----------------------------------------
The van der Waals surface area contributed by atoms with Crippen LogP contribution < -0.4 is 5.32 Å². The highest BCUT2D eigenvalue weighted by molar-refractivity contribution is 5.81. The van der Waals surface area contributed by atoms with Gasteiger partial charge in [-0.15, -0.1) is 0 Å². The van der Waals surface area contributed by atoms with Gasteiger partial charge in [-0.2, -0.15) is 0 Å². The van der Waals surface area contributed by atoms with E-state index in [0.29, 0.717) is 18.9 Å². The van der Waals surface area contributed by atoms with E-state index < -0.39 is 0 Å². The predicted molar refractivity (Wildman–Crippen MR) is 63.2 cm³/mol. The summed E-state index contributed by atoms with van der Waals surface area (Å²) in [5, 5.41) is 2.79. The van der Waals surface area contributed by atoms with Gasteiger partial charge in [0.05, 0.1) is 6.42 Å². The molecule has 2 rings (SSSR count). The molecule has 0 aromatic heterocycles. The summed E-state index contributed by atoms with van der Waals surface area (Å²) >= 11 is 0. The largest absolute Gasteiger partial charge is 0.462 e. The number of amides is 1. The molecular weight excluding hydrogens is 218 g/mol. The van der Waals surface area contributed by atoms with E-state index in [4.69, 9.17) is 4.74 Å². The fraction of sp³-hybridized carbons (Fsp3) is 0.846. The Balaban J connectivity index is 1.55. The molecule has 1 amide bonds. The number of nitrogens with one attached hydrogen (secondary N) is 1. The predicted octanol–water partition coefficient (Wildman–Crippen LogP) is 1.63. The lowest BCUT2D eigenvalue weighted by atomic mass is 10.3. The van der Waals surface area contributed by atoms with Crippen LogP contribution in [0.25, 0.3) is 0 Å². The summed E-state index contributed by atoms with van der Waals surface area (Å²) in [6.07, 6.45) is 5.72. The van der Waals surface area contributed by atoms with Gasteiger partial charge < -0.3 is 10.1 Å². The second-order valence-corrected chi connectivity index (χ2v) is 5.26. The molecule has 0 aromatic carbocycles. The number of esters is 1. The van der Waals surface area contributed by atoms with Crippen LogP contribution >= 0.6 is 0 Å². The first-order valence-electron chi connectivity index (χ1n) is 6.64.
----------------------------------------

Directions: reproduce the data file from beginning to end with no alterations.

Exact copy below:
The van der Waals surface area contributed by atoms with Crippen LogP contribution < -0.4 is 5.32 Å². The highest BCUT2D eigenvalue weighted by molar-refractivity contribution is 5.81. The van der Waals surface area contributed by atoms with Gasteiger partial charge in [-0.15, -0.1) is 0 Å². The van der Waals surface area contributed by atoms with Gasteiger partial charge in [-0.2, -0.15) is 0 Å². The van der Waals surface area contributed by atoms with E-state index in [0.29, 0.717) is 18.9 Å². The van der Waals surface area contributed by atoms with E-state index < -0.39 is 0 Å². The predicted molar refractivity (Wildman–Crippen MR) is 63.2 cm³/mol. The summed E-state index contributed by atoms with van der Waals surface area (Å²) in [5, 5.41) is 2.79. The van der Waals surface area contributed by atoms with Gasteiger partial charge in [0.05, 0.1) is 6.42 Å². The molecule has 2 rings (SSSR count). The molecule has 0 aromatic heterocycles. The summed E-state index contributed by atoms with van der Waals surface area (Å²) >= 11 is 0. The largest absolute Gasteiger partial charge is 0.462 e. The number of amides is 1. The molecular weight excluding hydrogens is 218 g/mol. The van der Waals surface area contributed by atoms with E-state index in [4.69, 9.17) is 4.74 Å². The fraction of sp³-hybridized carbons (Fsp3) is 0.846. The Balaban J connectivity index is 1.55. The molecule has 1 amide bonds. The number of nitrogens with one attached hydrogen (secondary N) is 1. The predicted octanol–water partition coefficient (Wildman–Crippen LogP) is 1.63. The lowest BCUT2D eigenvalue weighted by atomic mass is 10.3. The van der Waals surface area contributed by atoms with Crippen LogP contribution in [0.25, 0.3) is 0 Å². The summed E-state index contributed by atoms with van der Waals surface area (Å²) in [6.07, 6.45) is 5.72. The van der Waals surface area contributed by atoms with Gasteiger partial charge < -0.3 is 10.1 Å². The second-order valence-corrected chi connectivity index (χ2v) is 5.26. The molecule has 0 aromatic carbocycles. The number of esters is 1. The van der Waals surface area contributed by atoms with Crippen LogP contribution >= 0.6 is 0 Å². The first-order valence-electron chi connectivity index (χ1n) is 6.64.